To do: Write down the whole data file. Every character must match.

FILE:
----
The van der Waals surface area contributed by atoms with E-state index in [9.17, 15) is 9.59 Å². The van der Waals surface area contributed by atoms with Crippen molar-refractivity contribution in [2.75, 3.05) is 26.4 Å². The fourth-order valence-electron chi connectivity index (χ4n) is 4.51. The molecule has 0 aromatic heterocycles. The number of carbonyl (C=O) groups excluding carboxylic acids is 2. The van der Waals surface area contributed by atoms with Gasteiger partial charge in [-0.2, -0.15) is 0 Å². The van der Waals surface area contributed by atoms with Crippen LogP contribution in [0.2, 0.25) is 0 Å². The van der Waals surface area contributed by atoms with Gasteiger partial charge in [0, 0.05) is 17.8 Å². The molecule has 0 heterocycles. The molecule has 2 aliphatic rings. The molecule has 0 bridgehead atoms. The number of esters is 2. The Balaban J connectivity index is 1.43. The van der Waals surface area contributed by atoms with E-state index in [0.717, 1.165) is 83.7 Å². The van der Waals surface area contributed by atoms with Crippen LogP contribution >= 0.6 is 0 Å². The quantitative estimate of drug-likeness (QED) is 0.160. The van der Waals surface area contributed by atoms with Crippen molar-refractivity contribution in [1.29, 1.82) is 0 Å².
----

The van der Waals surface area contributed by atoms with E-state index in [9.17, 15) is 9.59 Å². The van der Waals surface area contributed by atoms with Crippen molar-refractivity contribution in [2.75, 3.05) is 26.4 Å². The fourth-order valence-electron chi connectivity index (χ4n) is 4.51. The molecule has 0 aromatic heterocycles. The number of carbonyl (C=O) groups excluding carboxylic acids is 2. The van der Waals surface area contributed by atoms with Gasteiger partial charge in [-0.2, -0.15) is 0 Å². The van der Waals surface area contributed by atoms with Crippen LogP contribution in [0.2, 0.25) is 0 Å². The van der Waals surface area contributed by atoms with Gasteiger partial charge in [0, 0.05) is 17.8 Å². The molecule has 0 heterocycles. The molecule has 2 aliphatic rings. The molecule has 0 bridgehead atoms. The number of esters is 2. The Balaban J connectivity index is 1.43. The van der Waals surface area contributed by atoms with E-state index in [0.717, 1.165) is 83.7 Å². The van der Waals surface area contributed by atoms with Crippen LogP contribution >= 0.6 is 0 Å². The quantitative estimate of drug-likeness (QED) is 0.160. The van der Waals surface area contributed by atoms with Crippen molar-refractivity contribution in [1.29, 1.82) is 0 Å².